In his moment of crisis, Elijah forgot the power of God Who had just given him victory at Mount Carmel. Crises may be inevitable in this life, but we always make them worse when we focus on the crisis instead of focusing on God

Frightened out of his mind, Elijah focused on Jezebel when he should have focused on God. 

Eventually, Elijah does turn to God. But his prayer doesn’t, at this moment anyway, mark him as a profile in courage. He prays to God: “Take my life; I am no better than my ancestors.” 

Elijah prayed for the easy way out. Rather than confront his crisis, Elijah wants to be dead. 

I know that feeling. Six years ago, when the denomination of which many of us were part fully affirmed a trend that had been ongoing since at least 1991, of utterly rejecting the authority of God's Word and the truth of the Lutheran confessions, I remember wishing that I had died before this great betrayal had come to fruition. I could easily have been persuaded to pray a prayer like Elijah's.

And I have often prayed for the easy way out in my life as a Christian. 

Even Jesus, God in human flesh, did this as He confronted the prospect of the cross. In the garden of Gethsemane, Jesus prayed that it it were possible, God the Father would remove the cup of suffering and death from Him that He had come into the world to bear. But then Jesus prayed in Luke 22:42 “yet not my will, but yours be done.” 

The only way to the resurrection is through the cross. 

The only way to make it through crisis is to go through crisis with the God we know in Christ and trust Him to get us to ther other side. And Jesus' resurrection is the certain proof that He always will.

The next thing that Elijah did after running miles and miles away from Jezebel, was sleep. He slept a lot. 

Sleep can be a way of avoiding crisis, you know, especially those crises associated with sustained depression. 

But sleep can also be part of the rest and restoration we need to face our crises. This is especially true when, like Elijah, we pray for God’s help. 

It’s true that God didn’t give the help that Elijah asked for; God didn’t bring death to Elijah. But when we pray for God’s help with our crises, even when we have suggestions on the type of help God may offer us, we’re really inviting God into do what He thinks best

To reach up in helplessness and need to the God we know in Jesus Christ is to give him total access to our lives. It was good that Elijah did just that, because God had more for the prophet to do on this earth.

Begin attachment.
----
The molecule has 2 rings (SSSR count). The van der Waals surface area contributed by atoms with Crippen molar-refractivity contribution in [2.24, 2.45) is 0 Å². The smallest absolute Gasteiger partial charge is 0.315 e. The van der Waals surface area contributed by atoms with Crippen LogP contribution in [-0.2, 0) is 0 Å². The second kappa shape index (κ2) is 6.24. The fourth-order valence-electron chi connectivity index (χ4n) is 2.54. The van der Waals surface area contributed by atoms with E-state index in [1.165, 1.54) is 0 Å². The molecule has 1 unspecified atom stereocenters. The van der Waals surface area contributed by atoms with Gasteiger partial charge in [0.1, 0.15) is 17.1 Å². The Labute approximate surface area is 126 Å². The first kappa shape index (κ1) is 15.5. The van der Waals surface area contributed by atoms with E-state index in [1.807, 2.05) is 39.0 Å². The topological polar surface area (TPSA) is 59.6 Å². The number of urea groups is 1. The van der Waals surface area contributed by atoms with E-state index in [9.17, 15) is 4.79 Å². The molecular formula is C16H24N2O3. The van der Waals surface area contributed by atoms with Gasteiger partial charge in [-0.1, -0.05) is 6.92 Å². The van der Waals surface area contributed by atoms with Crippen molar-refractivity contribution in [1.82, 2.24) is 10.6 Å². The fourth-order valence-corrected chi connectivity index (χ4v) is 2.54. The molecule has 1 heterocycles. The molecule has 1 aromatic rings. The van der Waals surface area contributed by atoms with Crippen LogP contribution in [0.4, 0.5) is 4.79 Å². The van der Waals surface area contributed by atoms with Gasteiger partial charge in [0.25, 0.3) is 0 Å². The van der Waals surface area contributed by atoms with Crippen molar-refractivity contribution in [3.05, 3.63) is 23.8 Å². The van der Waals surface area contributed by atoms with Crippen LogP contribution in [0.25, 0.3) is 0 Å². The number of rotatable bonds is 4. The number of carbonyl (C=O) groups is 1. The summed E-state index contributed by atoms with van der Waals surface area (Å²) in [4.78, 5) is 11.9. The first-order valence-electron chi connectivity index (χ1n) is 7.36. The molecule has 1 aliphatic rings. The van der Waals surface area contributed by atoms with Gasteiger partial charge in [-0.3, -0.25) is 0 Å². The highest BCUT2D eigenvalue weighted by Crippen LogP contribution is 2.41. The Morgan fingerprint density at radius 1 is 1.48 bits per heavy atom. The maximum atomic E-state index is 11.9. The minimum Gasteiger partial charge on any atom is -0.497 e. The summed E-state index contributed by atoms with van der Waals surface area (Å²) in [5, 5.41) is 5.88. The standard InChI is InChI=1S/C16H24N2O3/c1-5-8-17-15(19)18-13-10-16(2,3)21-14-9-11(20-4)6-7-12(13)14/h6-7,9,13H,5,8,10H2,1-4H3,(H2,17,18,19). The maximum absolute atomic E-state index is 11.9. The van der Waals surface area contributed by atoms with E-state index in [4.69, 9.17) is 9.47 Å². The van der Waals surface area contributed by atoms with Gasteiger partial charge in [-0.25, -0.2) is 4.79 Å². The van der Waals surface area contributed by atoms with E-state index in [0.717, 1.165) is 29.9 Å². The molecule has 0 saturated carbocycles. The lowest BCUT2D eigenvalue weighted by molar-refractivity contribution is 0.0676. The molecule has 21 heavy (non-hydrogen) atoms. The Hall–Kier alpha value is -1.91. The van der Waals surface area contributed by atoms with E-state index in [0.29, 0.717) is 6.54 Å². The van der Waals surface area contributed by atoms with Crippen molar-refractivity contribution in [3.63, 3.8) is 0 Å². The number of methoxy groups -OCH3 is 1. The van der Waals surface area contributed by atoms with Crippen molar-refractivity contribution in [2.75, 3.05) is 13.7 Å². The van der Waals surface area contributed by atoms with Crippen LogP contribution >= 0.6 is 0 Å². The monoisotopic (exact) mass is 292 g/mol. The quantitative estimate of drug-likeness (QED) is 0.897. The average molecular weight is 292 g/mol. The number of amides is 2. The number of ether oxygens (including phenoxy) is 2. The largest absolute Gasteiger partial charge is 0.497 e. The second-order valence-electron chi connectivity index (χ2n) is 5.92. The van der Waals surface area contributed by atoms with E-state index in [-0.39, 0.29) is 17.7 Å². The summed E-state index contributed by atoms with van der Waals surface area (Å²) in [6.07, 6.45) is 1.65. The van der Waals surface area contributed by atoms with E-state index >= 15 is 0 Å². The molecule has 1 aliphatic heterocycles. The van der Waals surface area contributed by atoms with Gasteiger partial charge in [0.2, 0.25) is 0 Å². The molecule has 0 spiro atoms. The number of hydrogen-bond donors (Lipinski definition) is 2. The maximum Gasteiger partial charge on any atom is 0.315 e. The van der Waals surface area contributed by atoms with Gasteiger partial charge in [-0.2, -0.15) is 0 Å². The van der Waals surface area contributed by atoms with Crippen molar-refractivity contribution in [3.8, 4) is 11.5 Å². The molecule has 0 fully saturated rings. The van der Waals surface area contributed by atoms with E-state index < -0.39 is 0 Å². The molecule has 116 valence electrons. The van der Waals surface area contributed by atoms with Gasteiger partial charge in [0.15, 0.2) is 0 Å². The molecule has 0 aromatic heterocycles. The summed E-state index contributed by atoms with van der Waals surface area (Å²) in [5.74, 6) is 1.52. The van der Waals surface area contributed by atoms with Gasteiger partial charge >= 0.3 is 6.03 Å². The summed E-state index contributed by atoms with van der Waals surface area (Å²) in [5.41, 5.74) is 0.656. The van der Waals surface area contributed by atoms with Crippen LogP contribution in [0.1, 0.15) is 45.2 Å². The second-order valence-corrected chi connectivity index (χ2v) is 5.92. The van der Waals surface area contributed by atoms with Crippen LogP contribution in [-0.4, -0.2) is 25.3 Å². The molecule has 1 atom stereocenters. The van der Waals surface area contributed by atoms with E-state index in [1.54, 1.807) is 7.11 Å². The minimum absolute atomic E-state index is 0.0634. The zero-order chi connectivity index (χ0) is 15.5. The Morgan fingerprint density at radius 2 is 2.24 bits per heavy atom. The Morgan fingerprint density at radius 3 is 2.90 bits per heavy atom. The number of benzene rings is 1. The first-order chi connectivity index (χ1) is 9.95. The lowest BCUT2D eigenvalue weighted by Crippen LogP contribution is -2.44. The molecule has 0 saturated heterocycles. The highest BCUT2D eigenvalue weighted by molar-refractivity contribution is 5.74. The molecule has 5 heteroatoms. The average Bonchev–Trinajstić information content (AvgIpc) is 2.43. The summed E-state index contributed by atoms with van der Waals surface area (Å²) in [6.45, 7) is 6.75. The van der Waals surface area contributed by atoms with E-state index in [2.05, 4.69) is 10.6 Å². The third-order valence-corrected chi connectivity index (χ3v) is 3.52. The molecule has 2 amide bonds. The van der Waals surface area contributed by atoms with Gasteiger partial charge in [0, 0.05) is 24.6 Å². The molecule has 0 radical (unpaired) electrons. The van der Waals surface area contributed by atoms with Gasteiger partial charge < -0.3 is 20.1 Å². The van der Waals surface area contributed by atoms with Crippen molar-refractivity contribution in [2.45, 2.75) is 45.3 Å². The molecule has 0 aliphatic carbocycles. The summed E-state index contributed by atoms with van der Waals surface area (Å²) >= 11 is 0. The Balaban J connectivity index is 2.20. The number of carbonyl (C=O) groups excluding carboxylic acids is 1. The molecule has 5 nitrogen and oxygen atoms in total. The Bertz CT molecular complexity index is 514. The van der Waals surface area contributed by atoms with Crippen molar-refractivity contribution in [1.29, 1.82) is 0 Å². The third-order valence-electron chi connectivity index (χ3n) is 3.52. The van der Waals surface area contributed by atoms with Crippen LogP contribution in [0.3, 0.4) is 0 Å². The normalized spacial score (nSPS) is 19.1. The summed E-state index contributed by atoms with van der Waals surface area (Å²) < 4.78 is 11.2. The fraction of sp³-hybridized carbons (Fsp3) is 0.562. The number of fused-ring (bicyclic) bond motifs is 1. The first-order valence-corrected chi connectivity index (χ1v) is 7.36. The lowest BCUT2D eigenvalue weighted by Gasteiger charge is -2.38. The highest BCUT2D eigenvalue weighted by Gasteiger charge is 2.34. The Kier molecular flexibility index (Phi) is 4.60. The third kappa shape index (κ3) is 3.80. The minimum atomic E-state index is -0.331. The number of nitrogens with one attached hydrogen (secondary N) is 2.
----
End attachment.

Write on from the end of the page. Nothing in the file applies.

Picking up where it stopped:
Twice in the midst of Elijah’s long nap, God sent an angel to feed Elijah bread and water. The reason was simple. Verse 7: [The angel touched Elijah and said;] “‘Get up and eat, for the journey is too much for you.’ So he got up and ate and drank. Strengthened by that food, he traveled forty days and forty nights until he reached Horeb, the mountain of God.” 

God was sending Elijah to Mount Horeb, which is another name for Mount Sinai, the place where God gave His Law to Moses. It was 200 miles from where Elijah was at that moment. He needed strength from God!

When you’re going through a crisis, know that God has not forgotten you, even though we may sometimes forget God. Psalm 121:8 promises all who trust in God: “the Lord will watch over your coming and going both now and forevermore.” Even when we confront crisis. 

Through Jesus, Who promises everlasting life to all who turn from sin and trust in Him, we have the same promise that God gave Israel through the prophet Jeremiah long ago: “I know the plans I have for you...plans to prosper you and not to harm you, plans to give you hope and a future. Then you will call on me and come and pray to me, and I will listen to you. You will seek me and find me when you seek me with all your heart.” That promise belongs to us in times of crisis and times of calm, as we live, as we die, and as, in eternity, we face the God Who made us and sent His Son to die for our sins and give us eternity with Him. As was true of Elijah, God has plans for individuals, as a congregation. Never forget that!

We all either have just come through a crisis, are going through a crisis, or are headed for a crisis. But we can weather them faithfully if we learn the lessons today’s incident from Elijah’s life teach us: 
focus on God, instead of the fear induced by the crisis; 
  • commit to going through the crisis with God, rather than sidestepping it or running from it; 
  • trust that God will respond to our prayers, usually in ways we couldn’t have imagined; 
  • trust that God will give us what we need for the next step in our journeys--just as God strengthened Elijah with bread and water; and 
  • finally, trust that God has plans for us, plans that no crisis can derail. 
Crises come in this world. But for the Christian, they are opportunities to remember and observe Jesus’ promise, “With God all things are possible." Amen